Architecture students are constantly beset by questions concerning where they want to work, and for what type of firm – and these two questions often boil down to a decision concerning the size of the firm they want to work for. This article, originally posted on Arch Shortcuts thankfully makes this difficult choice a little easier. In it, blog Co-Founder Udit Goel reviews the pros and cons of big firms and small firms, including compensation, expected working hours, and responsibilities. Read the full article, after the break.
One of the biggest decisions we face coming out of architecture school is what kind of job to apply for. Most of us aren’t fortunate enough to be able to choose from multiple offers in this economy, but we normally have an idea of the type of company we would like to work for, mostly in terms of its size. However, is there actually a pay-off for working for bigger architectural companies, or vice-versa? I have found that there are many misconceptions on the topic through my experiences in Asia, which I believe can also be valid to firms worldwide – particularly in the business capitals of the globe, where such companies coexist.
1. Scope of Responsibility
Many architectural students and graduates believe that larger firms tend to assign less responsibility to the juniors because of the vast senior resources. However, most large firms are actually composed of numerous smaller teams, allowing for more opportunistic distribution of the work than perceived. I’ve found that the scope of responsibility however, varies drastically between juniors. What differentiates them is the ability that architectural graduates demonstrate, how dependable they prove to be to the management, and most importantly, the initiative and interest the graduate shows in taking responsibility.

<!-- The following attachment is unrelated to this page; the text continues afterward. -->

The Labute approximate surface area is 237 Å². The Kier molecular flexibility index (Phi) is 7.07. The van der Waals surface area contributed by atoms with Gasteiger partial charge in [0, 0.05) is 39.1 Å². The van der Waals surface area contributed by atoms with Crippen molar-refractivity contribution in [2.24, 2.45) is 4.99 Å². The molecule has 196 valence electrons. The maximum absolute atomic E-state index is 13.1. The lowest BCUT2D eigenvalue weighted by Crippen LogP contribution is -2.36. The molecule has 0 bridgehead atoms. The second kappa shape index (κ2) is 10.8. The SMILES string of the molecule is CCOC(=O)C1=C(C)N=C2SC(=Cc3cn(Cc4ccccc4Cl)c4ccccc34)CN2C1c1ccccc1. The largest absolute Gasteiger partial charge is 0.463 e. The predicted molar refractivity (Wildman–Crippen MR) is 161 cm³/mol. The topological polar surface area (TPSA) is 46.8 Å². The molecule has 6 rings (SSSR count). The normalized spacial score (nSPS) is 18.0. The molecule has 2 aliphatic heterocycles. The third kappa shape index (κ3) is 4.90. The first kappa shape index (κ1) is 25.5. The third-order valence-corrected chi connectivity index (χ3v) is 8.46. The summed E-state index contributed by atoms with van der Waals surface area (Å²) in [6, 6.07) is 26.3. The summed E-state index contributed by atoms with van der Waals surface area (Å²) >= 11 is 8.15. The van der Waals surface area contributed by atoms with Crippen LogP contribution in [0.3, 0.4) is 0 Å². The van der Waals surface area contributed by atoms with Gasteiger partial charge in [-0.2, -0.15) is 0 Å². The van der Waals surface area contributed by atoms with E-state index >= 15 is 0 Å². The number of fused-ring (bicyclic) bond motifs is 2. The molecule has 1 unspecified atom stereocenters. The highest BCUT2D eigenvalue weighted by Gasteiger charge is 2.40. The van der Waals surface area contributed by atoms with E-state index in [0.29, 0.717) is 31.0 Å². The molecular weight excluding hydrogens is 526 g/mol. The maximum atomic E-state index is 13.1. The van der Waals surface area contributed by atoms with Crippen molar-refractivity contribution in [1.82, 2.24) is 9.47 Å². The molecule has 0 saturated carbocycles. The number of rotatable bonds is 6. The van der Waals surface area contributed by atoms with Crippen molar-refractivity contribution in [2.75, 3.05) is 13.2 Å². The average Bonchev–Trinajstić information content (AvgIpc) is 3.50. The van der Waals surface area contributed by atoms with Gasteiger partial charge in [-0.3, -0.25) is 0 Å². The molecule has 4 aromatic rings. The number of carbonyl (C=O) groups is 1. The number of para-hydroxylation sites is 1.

On the flip side, many graduates find smaller firms more attractive because they believe that they will be given more tasks of significant value due to fewer resources to delegate work amongst. However, I’ve seen some juniors in such firms often doing menial tasks, no different to what they believed to have avoided in larger firms. Hence, I believe that the previous rule applies here. If you want more responsibility as a junior architect, then show that you are capable and willing to take it on. Otherwise, the seniors will simply delegate it to someone else in the team. Ultimately, no matter what firm you work for, the more reliable you prove to be, the more responsibility will be put on your side of the table.
2. Work Hours and Pace
Larger companies generally tend to take on a greater number of large projects worldwide. This results in employees often pulling overtime to achieve their daily hit list in the fast pace of these multinational firms, a fact that puts many graduates off. The unsung advantage to this though is that a massive amount can be learnt in a short time. Yes, you often work double the work hours than required by your contract to complete tasks, but this also means double the amount of experience and learning in the same timeframe, given an optimistic attitude.
In smaller firms, graduates usually work on just a couple of projects in comparison. From my experience in Asia, there is a more achievable to-do list in such companies, and the employees rarely have to stay overtime to complete their tasks, which is a major plus for most people. The slow pace also allows for more time to learn at the individual’s pace, so they aren’t overcome with new responsibilities and tasks as easily and understand assignments thoroughly due to a less stressful environment. However, saying this, remember that the amount of overtime undertaken is dependent on the individual’s ability and efficiency.